Last of the Monster Kids

Last of the Monster Kids
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Wednesday, May 2, 2018


The disaster movie genre contains subgenres of its own. Sometimes the disasters are ecological, sometimes they are man-made. They can even be extraterrestrial in nature. One type of emergency that filmmakers would repeatedly find irresistible is the airline disaster, the panic in the sky.  An early example of this particular subgenre is “Zero Hour!” (Yes, with an exclamation point.) Though fairly obscure, the film made a surprisingly strong ripple through cinematic history. Its screenwriter, Arthur Hailey, would later write a similarly themed novel called “Airport.” The film adaptation of that book would ignite the disaster movie fad of the seventies. “Airport,” in turn, beget the parody “Airplane!” The Z.A.Z. spoof, meanwhile, is a direct remake of “Zero Hour!,” using its plot and large swathes of dialogue. The connection between the earlier, serious film and the later parody is so direct that it's almost impossible to watch “Zero Hour!” with a straight face.

Ted Stryker's decorated war record, as a member of the Canadian Air Force, was ruined when he botched a mission and led six pilots to their deaths. Ted remains traumatized by the mistake. Just the sight of an airplane makes him break out in a cold sweat. The stress is ruining his marriage. His wife, taking their young son with her, plans to leave him. He hops on the same plane as her. During the flight, a bad case of food poisoning breaks out. Ted's son is among the sick. When the pilots pass out, Ted is forced to fly the plane. He'll have to overcome his fear of flying if he wants to save everyone's life and patch up his marriage.

Yes, “Airplane!” has retroactively transformed “Zero Hour!” into a comedy. Fans of the comedy classic will recognize many scenes: The shell-shocked pilot forced to fly the plane when everyone gets food poisoning, a young boy invited into the cockpit, the man on the ground regretting quitting smoking., an unsuccessful attempt to calm a panicking woman. Yet even if “Airplane!” hadn't come around, I doubt “Zero Hour!” would be taken very seriously today. This is a pretty silly movie. Making bad fish the root of the disaster is hard to justify. Characters constantly being asked if they had the “meat or the fish” quickly gets giggles. One of the supporting characters is an old man who self-medicates with alcohol. Another is a comic who entertains the little boy with a slightly racist sock puppet. It's all very goofy and contrived.

If you somehow separate “Zero Hour!” from the far-more famous spoof it would inspire, how does the movie hold up? There's not much in the way of tension. Isolating nearly the entire movie to a cramped airplane set makes it hard for the audience to take the threat seriously. It's only in the few scenes when an airplane model is utilized – such as a bit of turbulence, a close call with a mountain, or the skidding-onto-the-runaway climax – that you really get a sense of what's at stake. Hall Bartlett's direction is frequently overwrought. He shows Ted's flashback to the war so often they become a running gag. At one point, he even imagines the speedometer is the spinning propeller of a fighter jet. The love story subplots, between Ted and his wife and the stewardess and her boyfriend, are fairly superfluous.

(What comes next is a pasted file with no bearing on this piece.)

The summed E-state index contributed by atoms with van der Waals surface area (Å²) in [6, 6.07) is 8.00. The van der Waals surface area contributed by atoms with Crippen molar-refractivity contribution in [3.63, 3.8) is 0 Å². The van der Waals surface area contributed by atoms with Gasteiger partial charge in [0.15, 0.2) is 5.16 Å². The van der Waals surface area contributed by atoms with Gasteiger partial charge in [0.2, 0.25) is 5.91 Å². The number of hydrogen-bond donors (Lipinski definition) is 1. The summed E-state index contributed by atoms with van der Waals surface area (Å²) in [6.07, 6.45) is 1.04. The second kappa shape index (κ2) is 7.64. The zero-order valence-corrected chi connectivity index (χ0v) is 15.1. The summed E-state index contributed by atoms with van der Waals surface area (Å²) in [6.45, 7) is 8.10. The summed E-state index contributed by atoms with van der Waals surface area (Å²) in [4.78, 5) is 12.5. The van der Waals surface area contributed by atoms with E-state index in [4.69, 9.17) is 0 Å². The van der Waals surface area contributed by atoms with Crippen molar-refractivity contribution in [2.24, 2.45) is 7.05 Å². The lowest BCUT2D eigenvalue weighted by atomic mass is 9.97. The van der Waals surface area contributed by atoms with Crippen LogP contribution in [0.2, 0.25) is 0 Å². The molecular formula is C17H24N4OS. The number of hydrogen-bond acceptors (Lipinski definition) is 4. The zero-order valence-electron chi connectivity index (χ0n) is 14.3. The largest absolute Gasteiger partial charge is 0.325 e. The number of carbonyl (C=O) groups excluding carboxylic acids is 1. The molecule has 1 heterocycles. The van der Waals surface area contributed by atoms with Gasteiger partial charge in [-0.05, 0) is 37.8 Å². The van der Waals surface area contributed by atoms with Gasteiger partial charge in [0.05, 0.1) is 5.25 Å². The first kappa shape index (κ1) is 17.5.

Most of the names are meaningless to a modern audience but “Zero Hour!” does have quite the star-studded cast. Dana Andrews stars as Ted. Andrews sweats a lot and spends most of the movie in a panicked state, which I guess he does pretty well. Sterling Hayden, forever the voice of psychotic authority in “Dr. Strangelove” to me, appears as Ted's former commander and his man on the ground. Hayden is so rough and hostile to our hero that it becomes comedic. Linda Darnell, of “Forever Amber,” appears as Ted's wife, spending most of the movie panicking about one thing or another. “Zero Hour!” even has some of the stunt-casting that would characterize later disaster movies. Improbably named football pro Elroy “Crazy Legs” Hirsch appears as one of the pilots while pop star Peggy King plays a stewardess.

The various connections to “Zero Hour!” are not just limited to “Airport” and “Airplane!” The film was, itself, based on an earlier movie. Hailey recycled his script for “Flight Into Danger,”  a 1956 Canadian television movie starring James Doohan. Before “Airplane!,” it would receive a straight remake as “Terror in the Sky,” a 1971 TV movie of the week. You'll excuse me if I spent more time during this review talking about other movies. The oddball history of “Zero Hour!” and what it would inspire is ultimately more interesting than the movie itself, a silly and forgettable skybound melodrama. [5/10]

[] Awards Bait Ballad*
[X] Corrupt or Incompetent Authority Figures
[] Destruction of Famous Landmarks
[] Grim Predictions
[X] Group In-Fighting
[] Heroic Sacrifices
[X] Massive Collateral Damage or Explosions
[X] Pets or Kids Are Imperiled but Survive
[X] Romantic Couple Resolves Problems
[X] Star-Studded Cast

*Peggy King recorded a love ballad for the film but, disappointingly, it does not play within the movie.

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